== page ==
Purpose: While diagnosing problems, physicians frequently switch from nonanalytical to reflective reasoning. The conditions inducing doctors to reflect are largely unknown. The authors investigated whether a shift to reflection occurs when physicians perceive a case as problematic, and its effects on diagnostic accuracy.
Method: The authors conducted two within-subjects experiments in Brazilian teaching hospitals in 2007. In Experiment 1, 20 medical residents diagnosed the same 10 clinical cases under two experimental conditions: a nonproblematic versus a problematic context. (The latter was created by informing participants that other physicians failed to diagnose the case previously.) In addition, participants judged whether a set of medical concepts were related to the case, and response time was measured. In Experiment 2, 18 residents diagnosed two cases while thinking aloud. The authors hypothesized that a case perceived as problematic would trigger reflection, leading to higher diagnostic accuracy, lower response times for recognizing concepts (Experiment 1), more time for diagnosing, and more elaborate think-aloud protocols (Experiment 2).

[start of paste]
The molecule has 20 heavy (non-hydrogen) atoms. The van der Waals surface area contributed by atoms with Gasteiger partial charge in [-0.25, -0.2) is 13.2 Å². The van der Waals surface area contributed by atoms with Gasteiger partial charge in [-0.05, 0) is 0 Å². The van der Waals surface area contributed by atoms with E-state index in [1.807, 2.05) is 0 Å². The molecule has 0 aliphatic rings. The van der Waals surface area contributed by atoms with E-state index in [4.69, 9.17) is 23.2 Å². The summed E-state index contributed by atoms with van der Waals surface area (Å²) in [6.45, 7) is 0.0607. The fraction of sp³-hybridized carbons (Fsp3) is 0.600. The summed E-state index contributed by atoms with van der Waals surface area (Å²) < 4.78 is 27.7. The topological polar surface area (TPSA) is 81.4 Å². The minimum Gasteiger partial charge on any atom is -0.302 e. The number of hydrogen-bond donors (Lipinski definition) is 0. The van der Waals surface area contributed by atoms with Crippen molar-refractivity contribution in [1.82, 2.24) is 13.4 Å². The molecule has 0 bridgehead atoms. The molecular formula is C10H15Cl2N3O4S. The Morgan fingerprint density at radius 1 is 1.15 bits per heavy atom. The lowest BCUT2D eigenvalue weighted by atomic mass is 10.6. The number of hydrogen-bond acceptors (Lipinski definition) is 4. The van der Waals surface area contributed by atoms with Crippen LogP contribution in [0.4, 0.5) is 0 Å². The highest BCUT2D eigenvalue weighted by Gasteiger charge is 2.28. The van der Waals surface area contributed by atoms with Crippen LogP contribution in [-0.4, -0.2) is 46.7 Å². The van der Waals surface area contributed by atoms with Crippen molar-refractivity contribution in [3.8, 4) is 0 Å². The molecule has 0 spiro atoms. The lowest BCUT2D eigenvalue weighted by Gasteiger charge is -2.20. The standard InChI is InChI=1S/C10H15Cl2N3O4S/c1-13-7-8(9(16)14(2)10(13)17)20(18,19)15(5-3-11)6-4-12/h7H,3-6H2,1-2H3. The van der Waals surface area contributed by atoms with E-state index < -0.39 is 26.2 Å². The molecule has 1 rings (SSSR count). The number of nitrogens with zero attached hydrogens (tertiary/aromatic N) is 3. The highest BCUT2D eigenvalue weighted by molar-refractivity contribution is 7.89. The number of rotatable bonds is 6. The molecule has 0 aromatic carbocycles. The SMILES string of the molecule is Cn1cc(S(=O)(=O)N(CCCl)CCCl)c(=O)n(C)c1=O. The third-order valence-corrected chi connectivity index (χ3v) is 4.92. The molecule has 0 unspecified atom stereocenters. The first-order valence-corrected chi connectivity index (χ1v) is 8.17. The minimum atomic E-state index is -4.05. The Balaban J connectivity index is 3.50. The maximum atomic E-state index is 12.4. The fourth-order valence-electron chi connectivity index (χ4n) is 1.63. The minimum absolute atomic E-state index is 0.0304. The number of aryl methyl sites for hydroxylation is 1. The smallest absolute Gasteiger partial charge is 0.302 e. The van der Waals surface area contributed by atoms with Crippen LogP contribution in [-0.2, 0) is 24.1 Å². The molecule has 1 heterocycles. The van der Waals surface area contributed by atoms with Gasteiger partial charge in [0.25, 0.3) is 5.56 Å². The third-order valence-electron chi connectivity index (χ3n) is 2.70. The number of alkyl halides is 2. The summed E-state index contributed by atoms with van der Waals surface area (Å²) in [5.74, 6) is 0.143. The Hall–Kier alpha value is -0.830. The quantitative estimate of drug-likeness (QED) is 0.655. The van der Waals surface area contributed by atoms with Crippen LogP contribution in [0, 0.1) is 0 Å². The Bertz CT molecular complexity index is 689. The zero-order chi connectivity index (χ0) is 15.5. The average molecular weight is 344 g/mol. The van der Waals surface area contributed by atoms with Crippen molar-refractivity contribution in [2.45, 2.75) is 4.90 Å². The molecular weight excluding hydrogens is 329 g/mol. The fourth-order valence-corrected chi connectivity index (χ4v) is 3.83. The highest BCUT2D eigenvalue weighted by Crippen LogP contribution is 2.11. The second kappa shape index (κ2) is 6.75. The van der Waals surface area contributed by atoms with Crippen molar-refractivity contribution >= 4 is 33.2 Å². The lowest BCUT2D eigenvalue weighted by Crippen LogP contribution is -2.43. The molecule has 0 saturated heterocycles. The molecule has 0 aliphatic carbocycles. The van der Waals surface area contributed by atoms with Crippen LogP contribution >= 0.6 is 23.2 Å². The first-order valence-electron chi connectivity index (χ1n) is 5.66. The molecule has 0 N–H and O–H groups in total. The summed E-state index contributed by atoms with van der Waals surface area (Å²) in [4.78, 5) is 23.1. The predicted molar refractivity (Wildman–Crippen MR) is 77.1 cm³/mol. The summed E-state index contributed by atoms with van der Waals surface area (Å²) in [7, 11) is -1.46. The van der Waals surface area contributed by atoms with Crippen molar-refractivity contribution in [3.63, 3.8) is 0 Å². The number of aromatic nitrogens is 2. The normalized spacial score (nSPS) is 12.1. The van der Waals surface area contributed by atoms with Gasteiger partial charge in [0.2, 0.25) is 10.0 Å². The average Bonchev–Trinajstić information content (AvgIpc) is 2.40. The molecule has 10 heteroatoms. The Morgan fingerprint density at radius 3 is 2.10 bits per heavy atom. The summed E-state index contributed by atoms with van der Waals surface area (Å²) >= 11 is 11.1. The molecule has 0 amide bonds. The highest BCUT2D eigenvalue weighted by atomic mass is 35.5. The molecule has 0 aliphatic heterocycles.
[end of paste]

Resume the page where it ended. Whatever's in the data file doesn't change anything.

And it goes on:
Results: Experiment 1: Accuracy of diagnosis was significantly higher within the problematic context, and participants were faster in deciding whether concepts were related to the case. The same cases were evaluated as more complex and less frequently seen. Experiment 2: Time spent on diagnosis, memory for case findings, and inferences derived from the cases were significantly higher within the problematic context.
Conclusions: A context perceived as problematic induced reflection in the participating clinicians, as indicated by lower response times, more time spent on diagnosis, and more elaborate protocols. Reflective reasoning comprised more careful analysis of findings and alternative diagnoses, and increased diagnostic accuracy.